Balance Sheet Formula
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This includes amounts owed on loans accounts payable wages taxes and other debts. Similar to assets liabilities are categorized based on their due date or the timeframe within which you expect to pay them. Current liabilities are expected to be paid within a year; long-term liabilities in more than a year. Current liabilities are generally due within a year of the balance sheet date and are listed at the top of the right-hand column and then totaled followed by a list of long-term liabilities those obligations that will not become due for more than a year. Owners equity (sometimes called net assets or net worth or capital) represents the assets that remain after deducting what you owe. In simplified terms it is the money you would have left over if you sold your business and all of its assets and paid off everything you owe. Depending upon the structure of your business owners equity may be your own (sole proprietorship) collective ownership rights (partnership) or stockholder ownership plus the earnings retained by the company to grow the business (corporation). Total liabilities and owners equity are totaled at the bottom of the right side of the balance sheet.
On the other hand long-term assets which can include land inventory and equipment are paid off and will benefit the company over an extended period of time. Accumulative depreciation is used on balance sheets to explain how the cost of long-term assets are "used up" during the process of running a business. The cost is spread over the life of the asset. For example say a piece of machinery cost $50 000 and the useful life of the machine is 20 years therefore in the first year the accumulative depreciation for the equipment is $2 500. Liabilities can simply be explained as the amounts owed to other organizations such as the transfer of assets or services that need to be provided. Liabilities are also made up of current and long-term.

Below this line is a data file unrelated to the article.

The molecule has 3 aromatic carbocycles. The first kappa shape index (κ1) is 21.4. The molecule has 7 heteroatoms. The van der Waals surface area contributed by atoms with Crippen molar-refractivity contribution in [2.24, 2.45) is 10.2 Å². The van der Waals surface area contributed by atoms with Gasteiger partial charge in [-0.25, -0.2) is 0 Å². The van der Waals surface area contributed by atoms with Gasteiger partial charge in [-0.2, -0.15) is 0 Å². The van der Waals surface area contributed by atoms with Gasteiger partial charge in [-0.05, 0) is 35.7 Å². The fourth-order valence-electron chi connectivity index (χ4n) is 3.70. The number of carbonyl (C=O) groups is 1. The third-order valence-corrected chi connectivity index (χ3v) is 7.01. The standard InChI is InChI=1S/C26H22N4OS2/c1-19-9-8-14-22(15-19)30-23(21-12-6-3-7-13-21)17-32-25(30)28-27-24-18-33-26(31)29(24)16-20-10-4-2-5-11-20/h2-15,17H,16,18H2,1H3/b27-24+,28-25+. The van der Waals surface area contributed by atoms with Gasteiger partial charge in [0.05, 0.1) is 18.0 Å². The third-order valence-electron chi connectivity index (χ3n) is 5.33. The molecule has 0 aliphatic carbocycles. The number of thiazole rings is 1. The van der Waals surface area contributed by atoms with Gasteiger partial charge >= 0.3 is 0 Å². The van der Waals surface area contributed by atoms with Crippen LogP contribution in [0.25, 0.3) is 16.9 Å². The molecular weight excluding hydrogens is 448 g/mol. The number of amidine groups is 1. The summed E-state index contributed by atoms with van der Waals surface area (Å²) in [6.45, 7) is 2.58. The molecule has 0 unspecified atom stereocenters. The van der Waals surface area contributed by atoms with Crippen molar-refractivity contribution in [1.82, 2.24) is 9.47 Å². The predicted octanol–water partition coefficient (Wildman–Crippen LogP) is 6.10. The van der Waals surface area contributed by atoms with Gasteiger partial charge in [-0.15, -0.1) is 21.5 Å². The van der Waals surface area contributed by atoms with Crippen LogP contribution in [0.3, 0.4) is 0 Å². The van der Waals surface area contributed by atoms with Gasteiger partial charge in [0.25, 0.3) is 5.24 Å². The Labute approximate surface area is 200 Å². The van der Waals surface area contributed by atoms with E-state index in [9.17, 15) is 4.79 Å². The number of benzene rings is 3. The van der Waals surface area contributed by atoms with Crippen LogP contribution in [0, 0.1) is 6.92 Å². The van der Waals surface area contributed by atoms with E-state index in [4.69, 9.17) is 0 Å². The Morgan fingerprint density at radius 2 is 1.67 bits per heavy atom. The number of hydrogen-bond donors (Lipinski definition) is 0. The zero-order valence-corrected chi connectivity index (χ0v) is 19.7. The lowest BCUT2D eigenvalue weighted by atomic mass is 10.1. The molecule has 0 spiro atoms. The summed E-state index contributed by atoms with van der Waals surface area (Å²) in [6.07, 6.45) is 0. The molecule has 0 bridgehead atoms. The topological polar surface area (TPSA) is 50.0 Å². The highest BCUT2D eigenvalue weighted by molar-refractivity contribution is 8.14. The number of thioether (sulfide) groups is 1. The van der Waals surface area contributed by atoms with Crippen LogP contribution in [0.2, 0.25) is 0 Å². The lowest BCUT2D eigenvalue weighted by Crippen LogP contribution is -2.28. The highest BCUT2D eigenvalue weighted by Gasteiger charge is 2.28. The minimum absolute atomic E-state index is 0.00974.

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In addition the basic formula for accounting is Assets = Liabilities + Equity and any US balance sheet will be organized into exactly three sections with at least two subtotals for assets and for liabilities and equity. Using the basic algebra that we learned in Ms. Arithmatic s 6th grade class we can shrewdly deduce that the two subtotals must be exactly equal. So far no problem because if your balance sheet doesn t balance then you have much bigger problems then simply worrying about understanding your financial records. How Assets Are Valued Great! you re thinking let s start with the assets! Well I love an enthusiastic learner and so I will oblige. To put it very briefly assets are the total of everything your business has that has some sort of value to the business.